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Br J Cancer. 2013 Oct 1;109(7):1813-20. doi: 10.1038/bjc.2013.504. Epub 2013 Aug 27.

Existing models, but not neutrophil-to-lymphocyte ratio, are prognostic in malignant mesothelioma.

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1] M503, School of Medicine and Pharmacology, University of Western Australia, Sir Charles Gairdner Hospital, Nedlands, Western Australia 6009, Australia [2] National Centre for Asbestos Related Disease, Sir Charles Gairdner Hospital, Nedlands, Western Australia 6009, Australia [3] Department of Medical Oncology, Sir Charles Gairdner Hospital, Nedlands, Western Australia 6009, Australia.



Recent studies proposed neutrophil-to-lymphocyte ratio (NLR) as a prognostic biomarker in malignant pleural mesothelioma (MPM). We examined baseline prognostic variables including NLR and the EORTC and CALGB models as predictors of overall survival (OS) in MPM.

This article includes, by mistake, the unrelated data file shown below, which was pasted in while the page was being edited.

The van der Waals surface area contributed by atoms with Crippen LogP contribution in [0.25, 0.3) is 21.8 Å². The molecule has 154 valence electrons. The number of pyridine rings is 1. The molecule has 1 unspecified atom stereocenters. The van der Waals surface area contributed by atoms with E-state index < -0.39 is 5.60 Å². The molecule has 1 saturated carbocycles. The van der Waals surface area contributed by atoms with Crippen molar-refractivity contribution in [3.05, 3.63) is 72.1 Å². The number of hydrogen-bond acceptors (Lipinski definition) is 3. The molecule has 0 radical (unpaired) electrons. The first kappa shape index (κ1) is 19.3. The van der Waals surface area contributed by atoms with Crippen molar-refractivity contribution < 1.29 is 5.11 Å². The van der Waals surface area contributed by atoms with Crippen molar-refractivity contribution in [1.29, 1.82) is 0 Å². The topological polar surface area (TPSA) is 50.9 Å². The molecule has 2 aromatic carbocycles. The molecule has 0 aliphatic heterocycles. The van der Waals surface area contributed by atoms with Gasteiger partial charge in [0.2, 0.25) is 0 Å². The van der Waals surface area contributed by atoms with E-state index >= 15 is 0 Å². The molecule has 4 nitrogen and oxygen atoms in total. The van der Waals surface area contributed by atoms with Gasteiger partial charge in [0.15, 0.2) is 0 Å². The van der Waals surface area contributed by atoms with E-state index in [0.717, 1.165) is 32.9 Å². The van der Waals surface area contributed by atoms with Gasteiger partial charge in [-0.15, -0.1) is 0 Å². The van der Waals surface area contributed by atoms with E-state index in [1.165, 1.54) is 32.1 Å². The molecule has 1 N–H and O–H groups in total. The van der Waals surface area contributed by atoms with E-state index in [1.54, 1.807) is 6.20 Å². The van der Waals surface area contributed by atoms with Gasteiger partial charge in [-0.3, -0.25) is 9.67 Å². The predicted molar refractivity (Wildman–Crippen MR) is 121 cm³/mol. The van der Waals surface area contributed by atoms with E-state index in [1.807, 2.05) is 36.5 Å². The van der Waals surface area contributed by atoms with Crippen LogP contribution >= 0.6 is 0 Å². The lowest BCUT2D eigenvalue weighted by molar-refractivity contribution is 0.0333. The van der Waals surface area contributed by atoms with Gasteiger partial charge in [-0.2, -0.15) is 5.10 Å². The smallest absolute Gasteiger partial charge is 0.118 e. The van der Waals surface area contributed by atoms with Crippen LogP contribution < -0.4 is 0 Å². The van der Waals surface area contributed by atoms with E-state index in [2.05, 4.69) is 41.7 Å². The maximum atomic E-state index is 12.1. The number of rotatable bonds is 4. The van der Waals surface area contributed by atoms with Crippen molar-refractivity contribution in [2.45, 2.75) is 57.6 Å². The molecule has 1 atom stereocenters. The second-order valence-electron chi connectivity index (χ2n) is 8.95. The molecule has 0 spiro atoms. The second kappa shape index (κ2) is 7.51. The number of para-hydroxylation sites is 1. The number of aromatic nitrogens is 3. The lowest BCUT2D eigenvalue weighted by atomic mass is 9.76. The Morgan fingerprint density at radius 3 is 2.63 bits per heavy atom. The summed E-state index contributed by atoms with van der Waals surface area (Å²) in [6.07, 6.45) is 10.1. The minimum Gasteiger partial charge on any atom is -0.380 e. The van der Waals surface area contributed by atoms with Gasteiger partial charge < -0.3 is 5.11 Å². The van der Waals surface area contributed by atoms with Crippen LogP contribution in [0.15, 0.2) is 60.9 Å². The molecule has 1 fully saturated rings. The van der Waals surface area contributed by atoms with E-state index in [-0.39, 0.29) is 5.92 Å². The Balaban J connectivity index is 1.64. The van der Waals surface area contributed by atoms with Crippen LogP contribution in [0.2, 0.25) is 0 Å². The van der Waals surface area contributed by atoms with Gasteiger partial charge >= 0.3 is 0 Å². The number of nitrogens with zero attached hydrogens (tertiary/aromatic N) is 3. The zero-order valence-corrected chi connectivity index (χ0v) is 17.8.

In this retrospective study, 274 consecutive eligible, newly presenting patients with MPM were included. Of these, 159 received chemotherapy, 10 had tri-modality therapy, 2 underwent surgery only and 103 received supportive care alone. Univariate analyses and multivariate Cox models were calculated for OS.


In univariate analysis, poor prognostic factors were: age ≥65 years, nonepithelioid histology, stage III-IV, poor performance status (PS), weight loss, chest pain, low haemoglobin and high platelet count. A baseline NLR≥ 5 did not predict worse OS (hazard ratio (HR) 1.25; P=0.122). On multivariate analysis, age, histology, PS, weight loss, chest pain and platelet count remained significant. The EORTC and CALGB prognostic groups were validated as predictive for OS (HR 1.62; P<0.001 and HR 1.65; P<0.001, respectively).


Our findings validate standard prognostic variables and the existing EORTC and CALGB models, but not NLR, at initial diagnosis of MPM. In guiding patient management at diagnosis, it is important to consider multiple baseline variables that jointly predict survival.

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